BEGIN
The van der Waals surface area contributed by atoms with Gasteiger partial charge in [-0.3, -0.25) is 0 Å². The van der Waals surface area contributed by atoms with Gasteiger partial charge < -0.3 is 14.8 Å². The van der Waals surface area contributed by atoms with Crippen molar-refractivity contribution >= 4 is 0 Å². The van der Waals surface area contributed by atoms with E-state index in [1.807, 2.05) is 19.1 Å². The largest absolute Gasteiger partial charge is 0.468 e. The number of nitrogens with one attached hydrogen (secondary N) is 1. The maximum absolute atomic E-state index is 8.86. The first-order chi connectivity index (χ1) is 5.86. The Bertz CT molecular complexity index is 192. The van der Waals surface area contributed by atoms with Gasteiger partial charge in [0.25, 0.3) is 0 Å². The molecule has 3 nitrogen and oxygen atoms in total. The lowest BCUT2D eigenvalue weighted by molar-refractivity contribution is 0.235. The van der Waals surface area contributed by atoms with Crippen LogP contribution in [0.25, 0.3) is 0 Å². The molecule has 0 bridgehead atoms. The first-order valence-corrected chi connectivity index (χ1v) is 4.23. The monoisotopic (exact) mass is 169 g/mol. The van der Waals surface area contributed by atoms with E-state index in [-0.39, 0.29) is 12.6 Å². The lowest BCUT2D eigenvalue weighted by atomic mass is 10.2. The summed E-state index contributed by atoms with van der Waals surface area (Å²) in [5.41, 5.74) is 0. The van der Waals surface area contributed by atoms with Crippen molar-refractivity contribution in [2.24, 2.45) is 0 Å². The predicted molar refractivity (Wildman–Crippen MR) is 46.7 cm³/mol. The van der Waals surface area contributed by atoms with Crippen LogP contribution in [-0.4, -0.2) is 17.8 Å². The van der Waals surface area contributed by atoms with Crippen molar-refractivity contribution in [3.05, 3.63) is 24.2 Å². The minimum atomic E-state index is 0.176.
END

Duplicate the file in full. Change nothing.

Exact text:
The van der Waals surface area contributed by atoms with Gasteiger partial charge in [-0.3, -0.25) is 0 Å². The van der Waals surface area contributed by atoms with Gasteiger partial charge < -0.3 is 14.8 Å². The van der Waals surface area contributed by atoms with Crippen molar-refractivity contribution >= 4 is 0 Å². The van der Waals surface area contributed by atoms with E-state index in [1.807, 2.05) is 19.1 Å². The largest absolute Gasteiger partial charge is 0.468 e. The number of nitrogens with one attached hydrogen (secondary N) is 1. The maximum absolute atomic E-state index is 8.86. The first-order chi connectivity index (χ1) is 5.86. The Bertz CT molecular complexity index is 192. The van der Waals surface area contributed by atoms with Gasteiger partial charge in [0.25, 0.3) is 0 Å². The molecule has 3 nitrogen and oxygen atoms in total. The lowest BCUT2D eigenvalue weighted by molar-refractivity contribution is 0.235. The van der Waals surface area contributed by atoms with Crippen LogP contribution in [0.25, 0.3) is 0 Å². The molecule has 0 bridgehead atoms. The first-order valence-corrected chi connectivity index (χ1v) is 4.23. The monoisotopic (exact) mass is 169 g/mol. The van der Waals surface area contributed by atoms with E-state index in [-0.39, 0.29) is 12.6 Å². The lowest BCUT2D eigenvalue weighted by atomic mass is 10.2. The summed E-state index contributed by atoms with van der Waals surface area (Å²) in [5.41, 5.74) is 0. The van der Waals surface area contributed by atoms with Crippen molar-refractivity contribution in [2.24, 2.45) is 0 Å². The predicted molar refractivity (Wildman–Crippen MR) is 46.7 cm³/mol. The van der Waals surface area contributed by atoms with Crippen LogP contribution in [-0.4, -0.2) is 17.8 Å². The van der Waals surface area contributed by atoms with Crippen molar-refractivity contribution in [3.05, 3.63) is 24.2 Å². The minimum atomic E-state index is 0.176.